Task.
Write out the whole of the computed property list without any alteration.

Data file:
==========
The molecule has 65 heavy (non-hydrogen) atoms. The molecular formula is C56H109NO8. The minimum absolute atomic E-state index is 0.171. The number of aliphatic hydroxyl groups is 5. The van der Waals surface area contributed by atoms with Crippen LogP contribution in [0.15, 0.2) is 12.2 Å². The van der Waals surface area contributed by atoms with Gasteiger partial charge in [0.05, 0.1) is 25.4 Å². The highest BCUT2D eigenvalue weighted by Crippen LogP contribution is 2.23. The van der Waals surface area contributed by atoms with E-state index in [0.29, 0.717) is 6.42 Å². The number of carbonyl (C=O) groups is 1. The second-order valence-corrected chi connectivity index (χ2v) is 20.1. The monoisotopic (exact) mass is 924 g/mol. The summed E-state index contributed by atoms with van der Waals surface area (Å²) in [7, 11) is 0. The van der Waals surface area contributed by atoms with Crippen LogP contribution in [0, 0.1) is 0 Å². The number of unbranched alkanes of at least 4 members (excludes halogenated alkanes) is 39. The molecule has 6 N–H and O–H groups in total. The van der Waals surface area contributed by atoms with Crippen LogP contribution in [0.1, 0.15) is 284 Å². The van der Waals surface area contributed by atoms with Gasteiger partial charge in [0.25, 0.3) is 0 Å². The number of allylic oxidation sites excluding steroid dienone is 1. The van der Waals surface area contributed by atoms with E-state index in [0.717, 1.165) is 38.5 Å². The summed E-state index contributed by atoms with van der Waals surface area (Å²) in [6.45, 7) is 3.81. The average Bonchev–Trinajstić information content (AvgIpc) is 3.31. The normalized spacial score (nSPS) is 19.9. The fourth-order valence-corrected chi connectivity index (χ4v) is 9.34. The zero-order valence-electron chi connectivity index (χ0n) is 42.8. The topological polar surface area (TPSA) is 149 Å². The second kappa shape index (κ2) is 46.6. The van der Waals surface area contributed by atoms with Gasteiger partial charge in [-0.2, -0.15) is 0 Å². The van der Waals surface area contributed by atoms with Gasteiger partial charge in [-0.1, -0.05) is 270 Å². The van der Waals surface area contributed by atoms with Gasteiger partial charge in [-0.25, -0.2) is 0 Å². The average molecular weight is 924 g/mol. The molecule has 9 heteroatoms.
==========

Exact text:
The molecule has 65 heavy (non-hydrogen) atoms. The molecular formula is C56H109NO8. The minimum absolute atomic E-state index is 0.171. The number of aliphatic hydroxyl groups is 5. The van der Waals surface area contributed by atoms with Crippen LogP contribution in [0.15, 0.2) is 12.2 Å². The van der Waals surface area contributed by atoms with Gasteiger partial charge in [0.05, 0.1) is 25.4 Å². The highest BCUT2D eigenvalue weighted by Crippen LogP contribution is 2.23. The van der Waals surface area contributed by atoms with E-state index in [0.29, 0.717) is 6.42 Å². The number of carbonyl (C=O) groups is 1. The second-order valence-corrected chi connectivity index (χ2v) is 20.1. The monoisotopic (exact) mass is 924 g/mol. The summed E-state index contributed by atoms with van der Waals surface area (Å²) in [7, 11) is 0. The van der Waals surface area contributed by atoms with Crippen LogP contribution in [0, 0.1) is 0 Å². The number of unbranched alkanes of at least 4 members (excludes halogenated alkanes) is 39. The molecule has 6 N–H and O–H groups in total. The van der Waals surface area contributed by atoms with Crippen LogP contribution in [0.1, 0.15) is 284 Å². The van der Waals surface area contributed by atoms with Gasteiger partial charge in [0.25, 0.3) is 0 Å². The number of allylic oxidation sites excluding steroid dienone is 1. The van der Waals surface area contributed by atoms with E-state index in [0.717, 1.165) is 38.5 Å². The summed E-state index contributed by atoms with van der Waals surface area (Å²) in [6.45, 7) is 3.81. The average Bonchev–Trinajstić information content (AvgIpc) is 3.31. The normalized spacial score (nSPS) is 19.9. The fourth-order valence-corrected chi connectivity index (χ4v) is 9.34. The zero-order valence-electron chi connectivity index (χ0n) is 42.8. The topological polar surface area (TPSA) is 149 Å². The second kappa shape index (κ2) is 46.6. The van der Waals surface area contributed by atoms with Gasteiger partial charge in [-0.2, -0.15) is 0 Å². The van der Waals surface area contributed by atoms with Gasteiger partial charge in [-0.1, -0.05) is 270 Å². The van der Waals surface area contributed by atoms with Gasteiger partial charge in [-0.25, -0.2) is 0 Å². The average molecular weight is 924 g/mol. The molecule has 9 heteroatoms.